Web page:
It should be noted in passing that this strategic intervention against systemic corruption must also address the connection between outsourcing and corruption. Outsourcing virtually invites corruption by companies all essentially offering the same services at the same price. Corruption offers the often needed “competitive advantage”; public contracts always being “highly lucrative” makes the chase worthwhile. The alternative of “in-sourcing” reduces the market for corruption.
The required strategic intervention against corruption is by no means restricted to socialists. A critique of racism remains central to that strategy. However, the critique must be a principled one that does not leave the exposure of black racism to white racists.
One link between race and racism seems to be strangely neglected. Decolonisation is emptied of its energy without a White Enemy. Most conveniently for the decolonisers, they have an obliging Other. White guilt makes it very easy for them to be attacked. Many of the white beneficiaries and defenders of apartheid are still alive. But, people — deemed by others to be white — seem ready to take on the guilt arising all the way back to 1652! This is an extraordinary perversion of a natural justice all of us take for granted.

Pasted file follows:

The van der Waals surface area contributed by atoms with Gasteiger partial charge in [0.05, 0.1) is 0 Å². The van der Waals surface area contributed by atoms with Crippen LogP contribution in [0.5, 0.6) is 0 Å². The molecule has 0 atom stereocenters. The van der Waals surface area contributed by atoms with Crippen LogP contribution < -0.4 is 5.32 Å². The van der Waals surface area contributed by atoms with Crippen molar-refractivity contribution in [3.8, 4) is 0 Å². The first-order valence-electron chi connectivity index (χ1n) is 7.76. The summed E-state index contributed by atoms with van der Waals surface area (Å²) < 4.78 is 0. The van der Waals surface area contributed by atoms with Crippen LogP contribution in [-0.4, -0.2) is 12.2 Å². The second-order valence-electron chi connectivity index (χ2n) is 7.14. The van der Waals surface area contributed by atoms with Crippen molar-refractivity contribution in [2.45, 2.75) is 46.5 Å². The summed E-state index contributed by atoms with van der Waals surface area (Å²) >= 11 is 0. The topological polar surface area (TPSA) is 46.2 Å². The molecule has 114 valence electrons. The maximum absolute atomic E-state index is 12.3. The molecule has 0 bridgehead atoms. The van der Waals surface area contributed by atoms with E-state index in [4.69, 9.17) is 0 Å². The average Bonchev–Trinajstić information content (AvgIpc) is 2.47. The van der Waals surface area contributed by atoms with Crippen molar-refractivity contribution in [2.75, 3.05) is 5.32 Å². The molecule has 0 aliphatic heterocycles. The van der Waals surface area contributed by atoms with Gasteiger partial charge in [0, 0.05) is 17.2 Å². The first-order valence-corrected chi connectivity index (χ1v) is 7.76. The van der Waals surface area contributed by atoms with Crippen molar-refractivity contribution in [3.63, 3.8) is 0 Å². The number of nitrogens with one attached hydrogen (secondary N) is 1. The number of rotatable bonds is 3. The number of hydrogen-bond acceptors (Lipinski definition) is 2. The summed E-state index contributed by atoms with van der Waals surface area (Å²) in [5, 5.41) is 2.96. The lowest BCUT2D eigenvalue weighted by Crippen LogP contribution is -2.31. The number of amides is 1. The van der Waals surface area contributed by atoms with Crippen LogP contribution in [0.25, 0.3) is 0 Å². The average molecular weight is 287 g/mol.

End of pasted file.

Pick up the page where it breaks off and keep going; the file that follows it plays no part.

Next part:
Thus, for instance, when Floyd Shivambu angrily reminded his accusers that he was not responsible for whatever his brother might have done, they backed off. But the “white race”, in its entirety, is expected to accept — and does largely accept — responsibility for the actions of people from the 17th century; people about whom they are likely to have as much knowledge as they do of the Man in the Moon.
Lawyers, regardless of colour, ought to be reminding everyone that the law — rightly — does not allow for such never-ending, transgenerational guilt, regardless of what might be its popular appeal.
It would be nice to think that the VBS heist may yet become recognised as a decisive turning point. The heist shows how a black identity makes it difficult to acknowledge a black owned and controlled bank shamelessly robbing black clients. That the clients were desperately poor, adds to the difficulty.
The heist further offers an understanding of the extent to which a black identity is mainly driven and sustained by a racialised access to scarce resources. Making race the road to riches is legitimised by a racism normalised to render all white people inescapably and permanently guilty of the crimes of apartheid. The fortuitous and recent arrival of the ideology of decolonisation further fuels this legitimisation.
“Connecting the dots” has become a popular challenge. The VBS heist shows the dots of corruption connect with a much more comprehensive critique of the shallowness with which we are seeking to redress the injustices of our colonial and apartheid past.
What passes for “transformation” is its opposite: the permanence of an economic system in which transformation can never be more than elite empowerment.